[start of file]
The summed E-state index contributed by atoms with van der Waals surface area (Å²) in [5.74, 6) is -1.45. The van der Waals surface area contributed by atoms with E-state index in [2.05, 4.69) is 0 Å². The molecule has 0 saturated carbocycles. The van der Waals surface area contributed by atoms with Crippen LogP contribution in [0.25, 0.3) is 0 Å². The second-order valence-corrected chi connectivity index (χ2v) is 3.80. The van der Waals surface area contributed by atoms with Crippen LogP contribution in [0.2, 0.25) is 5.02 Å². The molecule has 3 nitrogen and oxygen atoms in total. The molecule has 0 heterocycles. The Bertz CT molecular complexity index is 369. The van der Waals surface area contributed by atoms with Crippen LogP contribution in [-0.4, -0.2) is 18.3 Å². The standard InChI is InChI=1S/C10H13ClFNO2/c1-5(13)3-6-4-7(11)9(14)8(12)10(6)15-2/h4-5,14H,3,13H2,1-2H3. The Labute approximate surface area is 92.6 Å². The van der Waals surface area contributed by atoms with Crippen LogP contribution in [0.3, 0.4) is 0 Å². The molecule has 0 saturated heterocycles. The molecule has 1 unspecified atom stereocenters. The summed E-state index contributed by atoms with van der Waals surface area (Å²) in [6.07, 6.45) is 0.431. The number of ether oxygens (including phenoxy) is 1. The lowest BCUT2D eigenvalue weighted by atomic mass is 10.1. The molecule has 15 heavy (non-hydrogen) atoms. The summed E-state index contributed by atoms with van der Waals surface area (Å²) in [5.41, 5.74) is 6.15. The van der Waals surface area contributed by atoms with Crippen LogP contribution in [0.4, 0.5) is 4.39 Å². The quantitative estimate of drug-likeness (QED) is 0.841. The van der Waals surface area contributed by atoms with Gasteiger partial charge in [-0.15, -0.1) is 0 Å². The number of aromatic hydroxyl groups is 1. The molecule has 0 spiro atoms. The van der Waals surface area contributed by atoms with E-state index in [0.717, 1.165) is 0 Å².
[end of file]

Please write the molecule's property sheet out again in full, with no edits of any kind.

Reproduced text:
The summed E-state index contributed by atoms with van der Waals surface area (Å²) in [5.74, 6) is -1.45. The van der Waals surface area contributed by atoms with E-state index in [2.05, 4.69) is 0 Å². The molecule has 0 saturated carbocycles. The van der Waals surface area contributed by atoms with Crippen LogP contribution in [0.25, 0.3) is 0 Å². The second-order valence-corrected chi connectivity index (χ2v) is 3.80. The van der Waals surface area contributed by atoms with Crippen LogP contribution in [0.2, 0.25) is 5.02 Å². The molecule has 3 nitrogen and oxygen atoms in total. The molecule has 0 heterocycles. The Bertz CT molecular complexity index is 369. The van der Waals surface area contributed by atoms with Crippen LogP contribution in [-0.4, -0.2) is 18.3 Å². The standard InChI is InChI=1S/C10H13ClFNO2/c1-5(13)3-6-4-7(11)9(14)8(12)10(6)15-2/h4-5,14H,3,13H2,1-2H3. The Labute approximate surface area is 92.6 Å². The van der Waals surface area contributed by atoms with Crippen LogP contribution in [0.3, 0.4) is 0 Å². The molecule has 0 saturated heterocycles. The molecule has 1 unspecified atom stereocenters. The summed E-state index contributed by atoms with van der Waals surface area (Å²) in [6.07, 6.45) is 0.431. The number of ether oxygens (including phenoxy) is 1. The lowest BCUT2D eigenvalue weighted by atomic mass is 10.1. The molecule has 15 heavy (non-hydrogen) atoms. The summed E-state index contributed by atoms with van der Waals surface area (Å²) in [5.41, 5.74) is 6.15. The van der Waals surface area contributed by atoms with Crippen LogP contribution in [0.4, 0.5) is 4.39 Å². The quantitative estimate of drug-likeness (QED) is 0.841. The van der Waals surface area contributed by atoms with Gasteiger partial charge in [-0.15, -0.1) is 0 Å². The number of aromatic hydroxyl groups is 1. The molecule has 0 spiro atoms. The van der Waals surface area contributed by atoms with E-state index in [0.717, 1.165) is 0 Å².